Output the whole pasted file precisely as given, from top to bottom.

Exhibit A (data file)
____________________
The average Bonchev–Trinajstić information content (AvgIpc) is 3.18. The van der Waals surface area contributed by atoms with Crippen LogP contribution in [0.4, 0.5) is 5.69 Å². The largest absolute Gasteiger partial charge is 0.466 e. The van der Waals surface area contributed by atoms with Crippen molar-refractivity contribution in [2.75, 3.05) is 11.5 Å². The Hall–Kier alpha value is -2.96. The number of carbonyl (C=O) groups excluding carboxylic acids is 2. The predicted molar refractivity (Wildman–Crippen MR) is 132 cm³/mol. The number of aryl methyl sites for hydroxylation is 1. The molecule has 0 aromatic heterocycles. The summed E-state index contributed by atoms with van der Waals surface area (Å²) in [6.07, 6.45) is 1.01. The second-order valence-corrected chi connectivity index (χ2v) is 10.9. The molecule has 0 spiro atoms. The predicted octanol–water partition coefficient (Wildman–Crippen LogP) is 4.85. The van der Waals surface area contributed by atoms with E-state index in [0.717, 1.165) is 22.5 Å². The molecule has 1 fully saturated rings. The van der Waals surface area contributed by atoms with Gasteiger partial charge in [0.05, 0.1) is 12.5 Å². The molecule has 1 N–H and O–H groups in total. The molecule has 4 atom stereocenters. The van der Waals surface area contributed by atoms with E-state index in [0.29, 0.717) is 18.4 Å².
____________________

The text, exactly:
The average Bonchev–Trinajstić information content (AvgIpc) is 3.18. The van der Waals surface area contributed by atoms with Crippen LogP contribution in [0.4, 0.5) is 5.69 Å². The largest absolute Gasteiger partial charge is 0.466 e. The van der Waals surface area contributed by atoms with Crippen molar-refractivity contribution in [2.75, 3.05) is 11.5 Å². The Hall–Kier alpha value is -2.96. The number of carbonyl (C=O) groups excluding carboxylic acids is 2. The predicted molar refractivity (Wildman–Crippen MR) is 132 cm³/mol. The number of aryl methyl sites for hydroxylation is 1. The molecule has 0 aromatic heterocycles. The summed E-state index contributed by atoms with van der Waals surface area (Å²) in [6.07, 6.45) is 1.01. The second-order valence-corrected chi connectivity index (χ2v) is 10.9. The molecule has 0 spiro atoms. The predicted octanol–water partition coefficient (Wildman–Crippen LogP) is 4.85. The van der Waals surface area contributed by atoms with E-state index in [0.717, 1.165) is 22.5 Å². The molecule has 1 fully saturated rings. The van der Waals surface area contributed by atoms with Gasteiger partial charge in [0.05, 0.1) is 12.5 Å². The molecule has 1 N–H and O–H groups in total. The molecule has 4 atom stereocenters. The van der Waals surface area contributed by atoms with E-state index in [0.29, 0.717) is 18.4 Å².